The difference between the letters sin and shin are indicated by a dot over either the left or right part of the letter. In transliteration, this is indicated by using either s or sh. Hebrew uses dots inside or beside letters for various purposes, for example to indicate that the letter is doubled. When these dots signal a doubled letter, it will usually be indicated in transliteration by using two letters.
The vowel marks (points) in Hebrew are complicated (there are fifteen basic vowel points or marks used with letters in the Hebrew Masoretic text to indicate vowel sounds). As a result, we have made no attempt to indicate the various vowels beyond the six basic vowel letters of English. Generally, the vowels in the Masoretic text will be approximated by the general class into which they fall by English sounds (for example, vocal sheva will be represented by e). Normally, the letters ’aleph and he will be transliterated even when they are vowel carriers. However, when yod is used with a vowel point for a long e or i vowel, or when vav occurs as a long o or u, they are often simply transliterated as the vowel, for example in the name of the letter bet (beyt).
All languages evolve over time, both in terms of vocabulary and grammar and in terms of pronunciation. Hebrew is an ancient language that is no longer spoken (Modern Hebrew is actually Israeli, a language compounded from classical Hebrew, Yiddish, which is a mixture of Aramaic, Hebrew and German, as well as features of modern English and European languages). As a result, we do not know how ancient Israelites pronounced ancient Hebrew. Scholars can present some very well informed suggestions, but the fact remains that we really do know exactly how ancient Hebrew sounded. As a matter of convention, most modern scholars of Hebrew use the pronunciation of modern Hebrew or Israeli, informed by the tradition of oral reading in synagogues over the centuries, to vocalize the biblical text. That practice is followed here.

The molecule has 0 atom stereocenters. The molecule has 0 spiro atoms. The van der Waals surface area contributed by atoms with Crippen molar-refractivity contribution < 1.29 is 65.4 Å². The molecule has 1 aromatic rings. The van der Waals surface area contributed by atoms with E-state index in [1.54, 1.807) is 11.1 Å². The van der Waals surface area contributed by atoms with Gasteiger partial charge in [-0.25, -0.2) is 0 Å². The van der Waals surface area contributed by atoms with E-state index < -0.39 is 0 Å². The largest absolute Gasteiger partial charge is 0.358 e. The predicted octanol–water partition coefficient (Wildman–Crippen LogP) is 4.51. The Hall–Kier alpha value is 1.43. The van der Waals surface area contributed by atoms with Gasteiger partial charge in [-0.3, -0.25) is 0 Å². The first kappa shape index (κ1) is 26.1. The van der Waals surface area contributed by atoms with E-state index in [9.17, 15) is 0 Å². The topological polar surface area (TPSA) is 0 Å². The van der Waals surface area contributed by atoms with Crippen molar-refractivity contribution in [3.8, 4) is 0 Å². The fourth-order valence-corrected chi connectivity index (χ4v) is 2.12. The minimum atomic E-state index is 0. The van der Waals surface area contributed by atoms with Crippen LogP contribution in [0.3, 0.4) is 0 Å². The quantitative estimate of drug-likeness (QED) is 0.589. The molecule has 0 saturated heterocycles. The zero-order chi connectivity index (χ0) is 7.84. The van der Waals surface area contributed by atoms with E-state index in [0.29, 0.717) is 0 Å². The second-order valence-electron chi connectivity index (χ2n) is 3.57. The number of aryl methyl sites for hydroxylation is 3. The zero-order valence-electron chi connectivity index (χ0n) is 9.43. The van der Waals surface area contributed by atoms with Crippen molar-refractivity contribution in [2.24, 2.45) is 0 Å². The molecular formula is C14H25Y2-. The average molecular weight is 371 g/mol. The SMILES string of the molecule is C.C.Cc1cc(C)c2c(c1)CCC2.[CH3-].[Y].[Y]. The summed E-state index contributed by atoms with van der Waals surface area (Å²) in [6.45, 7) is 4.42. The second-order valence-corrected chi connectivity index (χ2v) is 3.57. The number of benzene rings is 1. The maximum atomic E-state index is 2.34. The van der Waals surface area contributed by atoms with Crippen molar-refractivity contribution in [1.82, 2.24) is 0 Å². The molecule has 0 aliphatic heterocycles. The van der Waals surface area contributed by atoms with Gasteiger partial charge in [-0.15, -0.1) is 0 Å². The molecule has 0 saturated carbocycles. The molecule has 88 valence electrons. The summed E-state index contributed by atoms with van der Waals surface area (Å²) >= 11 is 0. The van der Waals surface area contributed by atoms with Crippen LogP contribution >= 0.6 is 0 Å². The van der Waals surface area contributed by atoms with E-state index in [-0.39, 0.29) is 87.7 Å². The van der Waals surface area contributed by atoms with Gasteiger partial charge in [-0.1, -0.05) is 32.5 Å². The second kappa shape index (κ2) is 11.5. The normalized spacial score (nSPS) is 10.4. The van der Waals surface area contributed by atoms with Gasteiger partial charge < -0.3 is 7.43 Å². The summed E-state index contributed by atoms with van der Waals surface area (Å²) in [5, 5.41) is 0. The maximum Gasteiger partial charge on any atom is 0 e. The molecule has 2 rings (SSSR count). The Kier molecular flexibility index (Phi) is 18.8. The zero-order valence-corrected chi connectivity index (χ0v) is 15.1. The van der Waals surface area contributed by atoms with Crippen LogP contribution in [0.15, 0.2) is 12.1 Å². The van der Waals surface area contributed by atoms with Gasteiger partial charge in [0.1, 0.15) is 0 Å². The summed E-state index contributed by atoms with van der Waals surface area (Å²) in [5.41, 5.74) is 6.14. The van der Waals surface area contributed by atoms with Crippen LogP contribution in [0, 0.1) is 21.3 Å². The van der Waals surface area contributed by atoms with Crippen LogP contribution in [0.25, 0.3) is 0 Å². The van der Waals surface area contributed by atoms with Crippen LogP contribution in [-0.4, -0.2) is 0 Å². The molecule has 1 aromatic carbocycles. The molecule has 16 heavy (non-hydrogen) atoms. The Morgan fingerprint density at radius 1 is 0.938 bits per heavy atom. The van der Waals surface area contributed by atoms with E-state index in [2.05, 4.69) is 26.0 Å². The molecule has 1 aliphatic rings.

Classical Greek, with all its historical distance from the modern world, is much closer to English than is Hebrew, at least at first glance. That means that it is more familiar to us and therefore that transliteration is much easier for Greek.
However, as with Hebrew, Classical Greek is an ancient language that is not the same as its modern counterpart. Ancient Greek was a much more complicated language than is modern Greek. As with Hebrew, the exact pronunciation of classical Greek has been lost, which makes precise transliteration of ancient texts a problem. Scholars have been more successful in reconstructing what they assume to be the original pronunciation of classical Greek. Still, it is only reconstruction, an approximation of the original language.
As a result, transliteration of ancient Greek is largely based on the simplified equivalents in modern Greek. For most purposes in dealing with the biblical text, we do not really need precision of sounds anyway. What we need are simple ways to duplicate the written text of Greek into the Latin/Roman letters of English. It is to that end that most systems of transliteration for Greek have been developed.
Once again, the system used on this site is to provide students of Scripture enough information to recognize the words of the biblical text. If they need further information, it should be easy to do searches in Strong's Concordance or in computer Bible programs.